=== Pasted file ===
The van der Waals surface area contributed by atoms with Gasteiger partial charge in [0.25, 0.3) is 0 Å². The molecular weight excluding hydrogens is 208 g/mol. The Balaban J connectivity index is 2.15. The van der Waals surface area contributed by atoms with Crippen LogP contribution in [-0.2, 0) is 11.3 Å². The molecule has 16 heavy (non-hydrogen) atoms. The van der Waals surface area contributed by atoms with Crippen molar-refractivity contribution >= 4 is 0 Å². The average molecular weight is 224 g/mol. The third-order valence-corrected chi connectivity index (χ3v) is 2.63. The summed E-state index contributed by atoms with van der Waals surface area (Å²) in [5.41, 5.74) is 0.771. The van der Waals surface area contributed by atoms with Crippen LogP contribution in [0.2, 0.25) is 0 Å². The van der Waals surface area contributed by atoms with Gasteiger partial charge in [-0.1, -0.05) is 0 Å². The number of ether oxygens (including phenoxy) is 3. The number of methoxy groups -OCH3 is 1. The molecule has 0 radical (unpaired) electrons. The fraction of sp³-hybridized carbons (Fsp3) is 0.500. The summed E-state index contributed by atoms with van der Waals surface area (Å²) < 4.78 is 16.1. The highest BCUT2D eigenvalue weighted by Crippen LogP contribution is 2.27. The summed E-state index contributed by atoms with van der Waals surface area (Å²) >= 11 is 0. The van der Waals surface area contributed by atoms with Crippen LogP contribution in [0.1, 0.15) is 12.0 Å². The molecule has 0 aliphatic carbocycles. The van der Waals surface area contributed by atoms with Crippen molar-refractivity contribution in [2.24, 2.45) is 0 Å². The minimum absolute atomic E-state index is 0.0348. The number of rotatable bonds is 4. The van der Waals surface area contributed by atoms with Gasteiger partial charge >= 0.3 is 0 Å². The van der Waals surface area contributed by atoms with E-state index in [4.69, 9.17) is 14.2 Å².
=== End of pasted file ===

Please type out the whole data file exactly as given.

The van der Waals surface area contributed by atoms with Gasteiger partial charge in [0.25, 0.3) is 0 Å². The molecular weight excluding hydrogens is 208 g/mol. The Balaban J connectivity index is 2.15. The van der Waals surface area contributed by atoms with Crippen LogP contribution in [-0.2, 0) is 11.3 Å². The molecule has 16 heavy (non-hydrogen) atoms. The van der Waals surface area contributed by atoms with Crippen molar-refractivity contribution >= 4 is 0 Å². The average molecular weight is 224 g/mol. The third-order valence-corrected chi connectivity index (χ3v) is 2.63. The summed E-state index contributed by atoms with van der Waals surface area (Å²) in [5.41, 5.74) is 0.771. The van der Waals surface area contributed by atoms with Crippen LogP contribution in [0.2, 0.25) is 0 Å². The van der Waals surface area contributed by atoms with Gasteiger partial charge in [-0.1, -0.05) is 0 Å². The number of ether oxygens (including phenoxy) is 3. The number of methoxy groups -OCH3 is 1. The molecule has 0 radical (unpaired) electrons. The fraction of sp³-hybridized carbons (Fsp3) is 0.500. The summed E-state index contributed by atoms with van der Waals surface area (Å²) < 4.78 is 16.1. The highest BCUT2D eigenvalue weighted by Crippen LogP contribution is 2.27. The summed E-state index contributed by atoms with van der Waals surface area (Å²) >= 11 is 0. The van der Waals surface area contributed by atoms with Crippen LogP contribution in [0.1, 0.15) is 12.0 Å². The molecule has 0 aliphatic carbocycles. The van der Waals surface area contributed by atoms with Crippen molar-refractivity contribution in [2.24, 2.45) is 0 Å². The minimum absolute atomic E-state index is 0.0348. The number of rotatable bonds is 4. The van der Waals surface area contributed by atoms with Gasteiger partial charge >= 0.3 is 0 Å². The van der Waals surface area contributed by atoms with E-state index in [4.69, 9.17) is 14.2 Å².